Responses to secularization

America is becoming more secular. This trend is evident whether one looks at public policy impact of religious institutions or survey research findings. The American Catholic Church, for instance, opposes the legality of the death penalty, abortion, euthanasia, and same-sex marriage, while US Catholics are abandoning the Church in droves. How should the Catholic Church respond to this challenge?

In recent years, two overlapping but distinct answers began to crystallize. On the one hand, there are some who believe that religious people should retreat into the confines of their local communities. This version has been best articulated by Rod Dreher in his The Benedict Option: A Strategy for Christians in a Post-Christian Nation. Dreher has no illusions about the state of American politics, and for that matter about the political program of the Republican Party. Politicians want to win elections and stay in power, to achieve that they are wiling to make promises they cannot keep. In theory, religious citizens are able to hold such politicians accountable by not voting for them in the future. In practice, the alternative – the Democratic Party – is not very appealing to such constituents to say the least. Conservative politicians stand for less change, for supporting long-established American traditions that are rooted in Christian thought. That at least is the official story but the reality is more mundane. The history of legalization of abortion, for example, has more to do with the myopia of the Republican Party in the 1960s and 1970s, than with a political power of their liberal opponents.

Overall, Dreher is voicing an important point: the Republican Party does not and should not enjoy a monopoly on religious voters. Catholics are the best example of this, splitting their vote almost equally between the two major US parties. Dreher argues for a focus on local and organic development, a retreat from politics (at least national politics). I am sure his advice resonates with many religious readers but from a point of view of the Catholic Church, and especially from a point of view of Catholic bishops, his recommendation are wise but run against the very mission of the Church.

The confines of this mission are outlined by Archbishop Charles J. Chaput in his Strangers in a Strange Land: Living the Catholic Faith in a Post-Christian World. Archbishop Chaput wrote an excellent book covering a wide-range of topics from abortion, education, and politics, to social scientists and their tendency to objectify human beings. One does not have to agree with the author to appreciate the depth of his arguments. Dreher was a Methodist who became a Roman Catholic but now belongs to the Eastern Orthodox Church, and this fact is reflected in his book because we get a feeling that Dreher is still searching. Not so with Chaput.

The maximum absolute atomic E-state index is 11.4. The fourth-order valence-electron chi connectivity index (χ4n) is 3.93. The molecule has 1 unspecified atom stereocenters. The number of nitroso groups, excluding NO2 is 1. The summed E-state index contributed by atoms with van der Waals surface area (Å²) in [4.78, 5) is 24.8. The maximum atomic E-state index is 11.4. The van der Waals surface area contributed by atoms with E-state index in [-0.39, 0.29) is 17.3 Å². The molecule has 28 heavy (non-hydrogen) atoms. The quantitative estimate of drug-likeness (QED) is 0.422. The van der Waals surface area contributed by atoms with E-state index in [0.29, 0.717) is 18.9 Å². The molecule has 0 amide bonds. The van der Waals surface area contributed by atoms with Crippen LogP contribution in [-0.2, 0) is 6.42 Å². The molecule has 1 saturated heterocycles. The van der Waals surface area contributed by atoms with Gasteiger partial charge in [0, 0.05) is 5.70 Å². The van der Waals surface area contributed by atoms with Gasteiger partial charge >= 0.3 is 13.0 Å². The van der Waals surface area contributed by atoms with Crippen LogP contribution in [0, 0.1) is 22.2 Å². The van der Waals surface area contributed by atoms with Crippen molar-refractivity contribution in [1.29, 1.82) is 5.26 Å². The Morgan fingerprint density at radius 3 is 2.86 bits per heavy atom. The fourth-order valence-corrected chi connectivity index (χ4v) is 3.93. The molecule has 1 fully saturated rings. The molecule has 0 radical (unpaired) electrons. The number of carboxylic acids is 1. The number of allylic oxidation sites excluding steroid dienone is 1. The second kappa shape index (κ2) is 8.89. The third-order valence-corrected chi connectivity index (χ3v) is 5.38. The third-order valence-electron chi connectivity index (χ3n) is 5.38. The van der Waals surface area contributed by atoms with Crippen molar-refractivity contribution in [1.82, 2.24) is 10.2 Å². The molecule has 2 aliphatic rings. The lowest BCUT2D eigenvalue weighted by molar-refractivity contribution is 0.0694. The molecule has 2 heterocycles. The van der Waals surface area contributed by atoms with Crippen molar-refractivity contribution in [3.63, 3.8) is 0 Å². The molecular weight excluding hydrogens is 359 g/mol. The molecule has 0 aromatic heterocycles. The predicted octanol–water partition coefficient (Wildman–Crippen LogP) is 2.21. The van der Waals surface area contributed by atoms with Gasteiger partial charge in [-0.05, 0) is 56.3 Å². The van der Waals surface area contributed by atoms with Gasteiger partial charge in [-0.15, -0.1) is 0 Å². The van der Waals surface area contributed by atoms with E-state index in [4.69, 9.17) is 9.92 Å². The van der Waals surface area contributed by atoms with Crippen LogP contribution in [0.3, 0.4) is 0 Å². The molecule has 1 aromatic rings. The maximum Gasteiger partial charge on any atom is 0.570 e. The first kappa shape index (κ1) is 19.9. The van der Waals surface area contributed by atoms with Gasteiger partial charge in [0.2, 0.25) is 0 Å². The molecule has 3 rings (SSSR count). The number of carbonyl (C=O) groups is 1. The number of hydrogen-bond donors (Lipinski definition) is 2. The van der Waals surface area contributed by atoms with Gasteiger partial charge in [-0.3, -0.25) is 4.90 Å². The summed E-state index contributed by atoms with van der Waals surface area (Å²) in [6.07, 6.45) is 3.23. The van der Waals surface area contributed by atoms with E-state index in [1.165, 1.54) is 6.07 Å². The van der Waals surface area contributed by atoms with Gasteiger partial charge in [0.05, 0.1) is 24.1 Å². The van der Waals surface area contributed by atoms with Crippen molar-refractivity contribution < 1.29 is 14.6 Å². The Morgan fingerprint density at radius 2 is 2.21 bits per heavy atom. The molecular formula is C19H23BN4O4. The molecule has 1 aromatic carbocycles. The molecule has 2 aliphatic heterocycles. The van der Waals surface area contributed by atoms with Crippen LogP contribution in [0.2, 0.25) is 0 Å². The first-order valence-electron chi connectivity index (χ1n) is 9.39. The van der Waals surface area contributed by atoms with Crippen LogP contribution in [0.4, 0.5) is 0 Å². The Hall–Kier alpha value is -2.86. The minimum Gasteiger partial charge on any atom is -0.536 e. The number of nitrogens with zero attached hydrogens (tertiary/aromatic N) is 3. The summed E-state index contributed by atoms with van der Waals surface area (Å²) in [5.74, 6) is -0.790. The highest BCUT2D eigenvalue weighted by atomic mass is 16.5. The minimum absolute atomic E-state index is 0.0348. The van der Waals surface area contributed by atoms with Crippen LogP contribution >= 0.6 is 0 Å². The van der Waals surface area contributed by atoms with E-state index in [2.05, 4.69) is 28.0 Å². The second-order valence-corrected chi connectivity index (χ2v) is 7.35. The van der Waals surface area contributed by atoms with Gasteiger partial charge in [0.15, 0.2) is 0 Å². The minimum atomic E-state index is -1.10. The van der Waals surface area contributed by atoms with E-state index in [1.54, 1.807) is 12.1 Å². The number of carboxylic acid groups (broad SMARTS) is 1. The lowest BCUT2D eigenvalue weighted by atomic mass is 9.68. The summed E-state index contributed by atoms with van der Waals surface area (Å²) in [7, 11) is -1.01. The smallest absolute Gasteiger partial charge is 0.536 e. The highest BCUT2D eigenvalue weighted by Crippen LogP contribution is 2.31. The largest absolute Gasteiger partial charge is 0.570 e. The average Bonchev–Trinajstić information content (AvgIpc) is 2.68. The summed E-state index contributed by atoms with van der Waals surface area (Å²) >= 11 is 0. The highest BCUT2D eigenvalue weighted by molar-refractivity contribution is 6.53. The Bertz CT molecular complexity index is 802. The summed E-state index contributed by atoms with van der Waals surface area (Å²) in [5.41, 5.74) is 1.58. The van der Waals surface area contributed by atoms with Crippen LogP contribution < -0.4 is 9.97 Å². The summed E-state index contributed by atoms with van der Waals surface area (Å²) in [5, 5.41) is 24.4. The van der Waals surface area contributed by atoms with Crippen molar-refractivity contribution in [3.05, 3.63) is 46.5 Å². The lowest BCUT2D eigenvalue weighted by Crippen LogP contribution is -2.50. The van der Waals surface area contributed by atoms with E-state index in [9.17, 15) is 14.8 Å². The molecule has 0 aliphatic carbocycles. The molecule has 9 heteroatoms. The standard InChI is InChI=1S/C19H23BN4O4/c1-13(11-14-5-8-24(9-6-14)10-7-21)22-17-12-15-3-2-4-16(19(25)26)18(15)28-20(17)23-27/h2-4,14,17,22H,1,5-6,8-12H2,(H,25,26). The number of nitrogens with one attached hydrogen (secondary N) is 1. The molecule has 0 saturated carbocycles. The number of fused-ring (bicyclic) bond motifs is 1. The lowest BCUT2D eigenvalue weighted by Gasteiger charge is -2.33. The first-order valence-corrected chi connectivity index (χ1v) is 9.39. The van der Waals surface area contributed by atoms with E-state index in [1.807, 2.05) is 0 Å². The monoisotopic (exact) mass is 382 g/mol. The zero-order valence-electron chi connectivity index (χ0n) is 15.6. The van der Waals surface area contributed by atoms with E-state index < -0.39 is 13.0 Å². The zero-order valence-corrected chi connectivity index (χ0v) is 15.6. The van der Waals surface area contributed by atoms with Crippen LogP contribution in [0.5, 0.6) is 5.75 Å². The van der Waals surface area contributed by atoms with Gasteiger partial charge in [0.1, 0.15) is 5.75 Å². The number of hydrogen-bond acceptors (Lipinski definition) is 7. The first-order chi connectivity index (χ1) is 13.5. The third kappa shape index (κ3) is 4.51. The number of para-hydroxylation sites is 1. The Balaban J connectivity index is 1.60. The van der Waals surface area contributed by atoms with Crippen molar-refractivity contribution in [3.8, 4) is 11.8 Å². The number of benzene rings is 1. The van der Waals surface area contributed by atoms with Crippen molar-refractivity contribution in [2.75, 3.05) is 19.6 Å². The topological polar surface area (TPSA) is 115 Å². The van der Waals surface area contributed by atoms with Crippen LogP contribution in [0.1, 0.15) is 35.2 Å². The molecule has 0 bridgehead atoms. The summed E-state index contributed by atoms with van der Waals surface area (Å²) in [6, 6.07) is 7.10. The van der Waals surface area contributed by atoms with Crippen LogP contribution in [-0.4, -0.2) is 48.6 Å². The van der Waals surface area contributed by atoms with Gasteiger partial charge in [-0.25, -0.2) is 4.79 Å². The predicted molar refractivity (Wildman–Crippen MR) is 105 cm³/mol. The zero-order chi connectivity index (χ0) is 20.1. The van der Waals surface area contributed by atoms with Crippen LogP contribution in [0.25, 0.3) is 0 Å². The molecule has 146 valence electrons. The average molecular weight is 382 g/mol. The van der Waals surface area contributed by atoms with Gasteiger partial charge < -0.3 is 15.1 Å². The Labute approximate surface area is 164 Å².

If by conservative bishop we mean a bishop that is rooted in Catholic orthodoxy, then Archbisup Chaput is an archetype of such as a leader. Chaput is not looking for a new and better religious home, he already has one. This simple fact is reflected on every page of his book, and that is also why is argument clashes with that expressed in The Benedict Option. According to Chaput, every bishop is called to actively engage in politics. The emphasis might be on proposing rather than imposing, but the imperative to engage is still there. The very mission of Catholic hierarchy and by extension of Catholic flock is to live in this world while not being of this world.

These two books outline different – although overlapping – visions for the Church. Dreher’s emphasis on organic development is perhaps best seen as an addition to the view outlined by Archbisup Chaput who would argue that national level politics simply cannot be ignored. It might be true that neither Trump nor Clinton were viable alternatives for serious Catholics but the lack of options does not justify inaction. Dreher and Chaput present different visions that are likely to be synthesized by the Church in the near future. That is why these two books are a must read for anyone interested in how religious actors think about the contemporary US politics.

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